This time, the burst of light and colour that is Shannon Wong-Nizic is gracing our pages. Shannon is a mum. A teacher. A blogger. I met Shannon when she started writing for me at Mumtastic and she dreams of being a published picture book author (and somehow I reckon she’ll get there!)
For a long time, I had myself convinced that I was a Jack of All Trades, Master of None. I dabbled. I liked trying new things.
After a run-in with an Art Teacher in Year 8, I concluded that I was not a creative being and for a good decade I believed this to be Truth. I’ve slowly come to realise, and embrace, that what I actually am is creative. As Elizabeth Gilbert says, “If you’re alive, you’re a creative person.”
Although I’m a primary school teacher, I have no particular training in any creative field. I just like creating stuff. I try to get creative with my kids on a daily basis and my blog captures our perfectly imperfect attempts at living a creative life. Picture books are one of my passions and I dream of having one of my manuscripts published one day.
I am unsure how this has come about but I have this innate belief that everything in Life will work out as it should. Perhaps it’s the eternally optimistic Sagittarian in me? Perhaps it was the way I was raised by a migrant dad and a country-girl mum who both worked exceptionally hard to improve their lot in life?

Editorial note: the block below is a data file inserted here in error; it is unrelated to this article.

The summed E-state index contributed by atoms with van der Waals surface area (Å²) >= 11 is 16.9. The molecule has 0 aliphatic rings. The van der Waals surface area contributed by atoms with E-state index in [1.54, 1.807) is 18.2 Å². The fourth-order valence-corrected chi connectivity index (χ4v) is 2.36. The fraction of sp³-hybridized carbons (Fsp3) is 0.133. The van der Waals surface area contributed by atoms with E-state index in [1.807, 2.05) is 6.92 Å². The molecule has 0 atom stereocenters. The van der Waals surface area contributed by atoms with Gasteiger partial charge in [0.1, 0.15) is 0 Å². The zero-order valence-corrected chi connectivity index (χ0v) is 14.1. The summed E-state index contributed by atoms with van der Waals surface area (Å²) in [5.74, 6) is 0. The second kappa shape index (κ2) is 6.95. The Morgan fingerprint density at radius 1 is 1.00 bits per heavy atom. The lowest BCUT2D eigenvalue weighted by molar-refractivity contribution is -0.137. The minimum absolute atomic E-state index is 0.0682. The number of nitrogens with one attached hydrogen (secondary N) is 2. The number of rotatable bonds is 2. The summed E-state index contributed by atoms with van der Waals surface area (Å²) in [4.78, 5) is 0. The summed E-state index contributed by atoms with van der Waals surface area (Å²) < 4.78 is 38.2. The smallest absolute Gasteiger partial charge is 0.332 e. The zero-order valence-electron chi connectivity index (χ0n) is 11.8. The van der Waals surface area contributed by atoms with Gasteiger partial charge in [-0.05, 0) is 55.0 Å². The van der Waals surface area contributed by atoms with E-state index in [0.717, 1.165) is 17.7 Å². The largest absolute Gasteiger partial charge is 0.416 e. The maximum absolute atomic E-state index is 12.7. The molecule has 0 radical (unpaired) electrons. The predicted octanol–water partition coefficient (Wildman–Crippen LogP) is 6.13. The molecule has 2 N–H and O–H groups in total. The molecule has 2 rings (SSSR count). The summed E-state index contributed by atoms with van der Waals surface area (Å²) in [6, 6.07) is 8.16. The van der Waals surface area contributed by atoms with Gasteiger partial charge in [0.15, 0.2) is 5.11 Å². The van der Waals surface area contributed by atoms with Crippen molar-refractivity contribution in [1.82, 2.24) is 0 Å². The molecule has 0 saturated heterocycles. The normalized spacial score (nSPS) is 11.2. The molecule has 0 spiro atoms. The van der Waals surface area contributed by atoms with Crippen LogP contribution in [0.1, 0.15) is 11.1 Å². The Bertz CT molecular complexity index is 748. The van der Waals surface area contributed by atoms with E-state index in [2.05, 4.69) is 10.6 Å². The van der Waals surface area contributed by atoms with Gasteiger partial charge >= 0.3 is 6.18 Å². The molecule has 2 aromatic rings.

A friend once described me as “a walking contradiction.” At first I was a bit offended, but I the more I think about it, the more I get it. I love structure and systems but have this rebellious streak that craves spontaneity and going with the flow. I’m a homebody with a chronic case of wanderlust. I’m a social introvert. I love connecting with people but find social situations quite arduous. I’m ambitious but like letting things unfold at their own pace. I’m an organised procrastinator.
Meet my husband
I had just started working as a Tour Guide when we met. So for the first 18 months of our relationship we were long-distance as I toured around Australia. I give you full permission to roll your eyes, but right from the beginning, the whole relationship just felt right. What I immediately liked about Pete was that he was a Do-er. He would say he was going to do something and he would just do it. I was also struck by his confident ability to easily chat with anybody.
He is a Creative Director by day and a film-maker in his spare time. For a long time, he believed in my creative abilities way more than I did. So he is definitely my biggest cheerleader. He is generous, a Good-Times-Guy and an amazing father. Definitely a keeper.
And my kids